Five-time grand Slam champion Maria Sharapova has been given a wildcard to play in the Italian Open in May, organisers said on Wednesday, which sparked further debate over whether players returning from doping suspensions should be given invitations to tournaments rather than having to work their way back up the rankings.
The former world No1 makes her return to the circuit in Stuttgart in April after completing a 15-month doping ban.
“We officially announce the wildcard for the three-time Rome champion @MariaSharapova into the main draw,“ organisers announced on Twitter.
Sharapova hasn’t played on tour since testing positive for meldonium at the 2016 Australian Open.
An initial two-year ban by the International Tennis Federation was reduced to 15 months by the Court of Arbitration for Sport.
The Rome tournament runs from May 15 to May 21. She has also been handed a wildcard for the May 6-13 Madrid Open. Grand slam organisers might face a dilemma on whether they will invite Sharapova to play at Roland Garros or Wimbledon.
Sharapova is a two-time French Open champion but will not be able to play in Paris unless she receives a wildcard since the entry deadline for the tournament is before her return date.
For Wimbledon (July 3-16), the 2004 winner might actually make it into the event if she captures enough points in Stuttgart, Madrid, and Rome. But the All England Club might be faced with a predicament if Sharapova doesn’t make it into the draw via her own ranking.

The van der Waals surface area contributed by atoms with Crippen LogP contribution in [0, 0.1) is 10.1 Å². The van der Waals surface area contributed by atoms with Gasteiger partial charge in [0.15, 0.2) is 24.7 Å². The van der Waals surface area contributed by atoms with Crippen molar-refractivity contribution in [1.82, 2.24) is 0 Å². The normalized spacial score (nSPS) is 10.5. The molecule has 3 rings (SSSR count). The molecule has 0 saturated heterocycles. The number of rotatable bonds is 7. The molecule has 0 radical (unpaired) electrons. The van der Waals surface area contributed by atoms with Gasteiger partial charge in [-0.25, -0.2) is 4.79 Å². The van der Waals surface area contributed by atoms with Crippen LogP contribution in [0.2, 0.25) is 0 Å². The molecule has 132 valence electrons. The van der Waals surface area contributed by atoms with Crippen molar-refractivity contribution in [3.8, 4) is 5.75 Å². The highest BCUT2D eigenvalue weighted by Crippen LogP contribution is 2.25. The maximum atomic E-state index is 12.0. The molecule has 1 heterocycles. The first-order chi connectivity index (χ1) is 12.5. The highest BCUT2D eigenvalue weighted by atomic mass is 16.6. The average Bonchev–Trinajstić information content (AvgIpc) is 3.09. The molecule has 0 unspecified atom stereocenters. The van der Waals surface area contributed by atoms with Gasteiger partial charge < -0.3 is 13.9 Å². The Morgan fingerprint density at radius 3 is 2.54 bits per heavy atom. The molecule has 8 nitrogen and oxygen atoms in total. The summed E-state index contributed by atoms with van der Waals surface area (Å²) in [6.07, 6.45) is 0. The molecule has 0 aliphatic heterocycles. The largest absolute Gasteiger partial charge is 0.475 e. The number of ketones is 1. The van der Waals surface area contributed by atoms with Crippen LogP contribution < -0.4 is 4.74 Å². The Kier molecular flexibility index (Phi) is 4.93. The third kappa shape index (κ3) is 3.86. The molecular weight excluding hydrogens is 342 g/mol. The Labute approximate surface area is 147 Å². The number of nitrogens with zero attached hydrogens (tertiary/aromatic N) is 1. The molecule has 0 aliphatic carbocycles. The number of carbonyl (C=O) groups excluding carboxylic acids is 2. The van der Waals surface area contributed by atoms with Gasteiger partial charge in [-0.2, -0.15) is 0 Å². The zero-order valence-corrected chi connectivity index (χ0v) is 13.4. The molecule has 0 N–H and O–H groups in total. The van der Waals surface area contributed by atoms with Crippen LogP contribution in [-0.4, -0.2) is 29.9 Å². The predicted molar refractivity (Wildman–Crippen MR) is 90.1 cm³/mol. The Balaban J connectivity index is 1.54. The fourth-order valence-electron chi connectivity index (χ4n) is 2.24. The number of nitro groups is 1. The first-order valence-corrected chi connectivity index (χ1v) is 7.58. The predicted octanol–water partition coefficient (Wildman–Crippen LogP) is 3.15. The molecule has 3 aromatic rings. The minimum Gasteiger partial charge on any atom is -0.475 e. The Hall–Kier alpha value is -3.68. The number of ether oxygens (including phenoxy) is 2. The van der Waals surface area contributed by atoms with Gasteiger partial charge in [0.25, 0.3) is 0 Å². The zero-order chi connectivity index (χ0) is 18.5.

As a grand slam champion, Sharapova can receive an infinite number of wildcards into tournaments.
Andy Murray told the Times in Dubai that he believed players returning from doping suspensions should not be given wildcards.
“I think you should really have to work your way back,” Murray told the British daily.
“However, the majority of tournaments are going to do what they think is best for their event.
“If they think having big names there is going to sell more seats, then they’re going to do that…
“She (Sharapova) has an opportunity to try to improve her ranking up until that point and potentially not need a wildcard (for Wimbledon),” he added. “But then if she doesn’t, that becomes Wimbledon’s decision and how they want to play that. I’m sure they’ll think long and hard about it and how they feel people will view it.”
Murray was asked to elaborate on his comments on Wednesday. He said: “I’m extremely clear on how I feel about anti-doping and I don’t know really what else to say about it.”
Roger Federer was not as dead-set in his verdict regarding the matter (wildcards for doping offenders) when asked about it in Dubai on Wednesday.
“Could see it either way, depending on who you are, and don’t know if it matters what the cause was for being banned, because at the end, it’s all sort of the same. Banned is banned, you know,” said Federer.
“It’s a tough one. I really don’t know what to answer on that one, to be quite honest.”